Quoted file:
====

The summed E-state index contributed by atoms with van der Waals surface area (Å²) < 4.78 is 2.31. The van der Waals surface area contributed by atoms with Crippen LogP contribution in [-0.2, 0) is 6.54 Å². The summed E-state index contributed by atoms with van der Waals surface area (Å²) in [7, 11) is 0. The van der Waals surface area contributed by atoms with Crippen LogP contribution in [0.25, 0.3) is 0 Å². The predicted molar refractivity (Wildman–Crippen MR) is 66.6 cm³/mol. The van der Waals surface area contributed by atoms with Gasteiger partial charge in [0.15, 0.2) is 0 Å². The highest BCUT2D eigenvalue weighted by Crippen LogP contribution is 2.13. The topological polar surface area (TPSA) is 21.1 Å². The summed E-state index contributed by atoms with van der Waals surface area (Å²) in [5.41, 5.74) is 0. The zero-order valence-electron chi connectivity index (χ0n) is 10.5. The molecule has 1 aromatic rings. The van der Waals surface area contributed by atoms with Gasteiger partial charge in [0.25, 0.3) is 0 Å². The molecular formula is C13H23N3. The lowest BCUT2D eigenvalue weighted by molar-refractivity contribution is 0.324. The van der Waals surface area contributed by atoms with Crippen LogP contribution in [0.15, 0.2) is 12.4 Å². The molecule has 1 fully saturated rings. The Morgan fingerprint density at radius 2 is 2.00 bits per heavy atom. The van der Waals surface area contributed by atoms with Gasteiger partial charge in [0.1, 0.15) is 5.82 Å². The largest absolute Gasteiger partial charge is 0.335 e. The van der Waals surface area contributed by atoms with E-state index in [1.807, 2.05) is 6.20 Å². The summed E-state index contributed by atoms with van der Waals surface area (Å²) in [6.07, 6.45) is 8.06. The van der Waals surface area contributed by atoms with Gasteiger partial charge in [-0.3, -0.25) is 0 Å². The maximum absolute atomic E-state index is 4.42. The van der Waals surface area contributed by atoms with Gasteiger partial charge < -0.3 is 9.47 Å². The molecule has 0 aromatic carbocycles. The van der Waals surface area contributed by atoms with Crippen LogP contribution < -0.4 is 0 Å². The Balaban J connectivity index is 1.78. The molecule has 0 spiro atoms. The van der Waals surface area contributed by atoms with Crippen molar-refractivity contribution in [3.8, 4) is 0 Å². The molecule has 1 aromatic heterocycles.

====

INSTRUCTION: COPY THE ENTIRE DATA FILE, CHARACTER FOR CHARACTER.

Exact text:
The summed E-state index contributed by atoms with van der Waals surface area (Å²) < 4.78 is 2.31. The van der Waals surface area contributed by atoms with Crippen LogP contribution in [-0.2, 0) is 6.54 Å². The summed E-state index contributed by atoms with van der Waals surface area (Å²) in [7, 11) is 0. The van der Waals surface area contributed by atoms with Crippen LogP contribution in [0.25, 0.3) is 0 Å². The predicted molar refractivity (Wildman–Crippen MR) is 66.6 cm³/mol. The van der Waals surface area contributed by atoms with Gasteiger partial charge in [0.15, 0.2) is 0 Å². The highest BCUT2D eigenvalue weighted by Crippen LogP contribution is 2.13. The topological polar surface area (TPSA) is 21.1 Å². The summed E-state index contributed by atoms with van der Waals surface area (Å²) in [5.41, 5.74) is 0. The zero-order valence-electron chi connectivity index (χ0n) is 10.5. The molecule has 1 aromatic rings. The van der Waals surface area contributed by atoms with Gasteiger partial charge in [0.25, 0.3) is 0 Å². The molecular formula is C13H23N3. The lowest BCUT2D eigenvalue weighted by molar-refractivity contribution is 0.324. The van der Waals surface area contributed by atoms with Crippen LogP contribution in [0.15, 0.2) is 12.4 Å². The molecule has 1 fully saturated rings. The Morgan fingerprint density at radius 2 is 2.00 bits per heavy atom. The van der Waals surface area contributed by atoms with Gasteiger partial charge in [0.1, 0.15) is 5.82 Å². The largest absolute Gasteiger partial charge is 0.335 e. The van der Waals surface area contributed by atoms with E-state index in [1.807, 2.05) is 6.20 Å². The summed E-state index contributed by atoms with van der Waals surface area (Å²) in [6.07, 6.45) is 8.06. The van der Waals surface area contributed by atoms with Gasteiger partial charge in [-0.3, -0.25) is 0 Å². The maximum absolute atomic E-state index is 4.42. The van der Waals surface area contributed by atoms with Gasteiger partial charge < -0.3 is 9.47 Å². The molecule has 0 aromatic carbocycles. The van der Waals surface area contributed by atoms with Crippen LogP contribution < -0.4 is 0 Å². The Balaban J connectivity index is 1.78. The molecule has 0 spiro atoms. The van der Waals surface area contributed by atoms with Crippen molar-refractivity contribution in [3.8, 4) is 0 Å². The molecule has 1 aromatic heterocycles.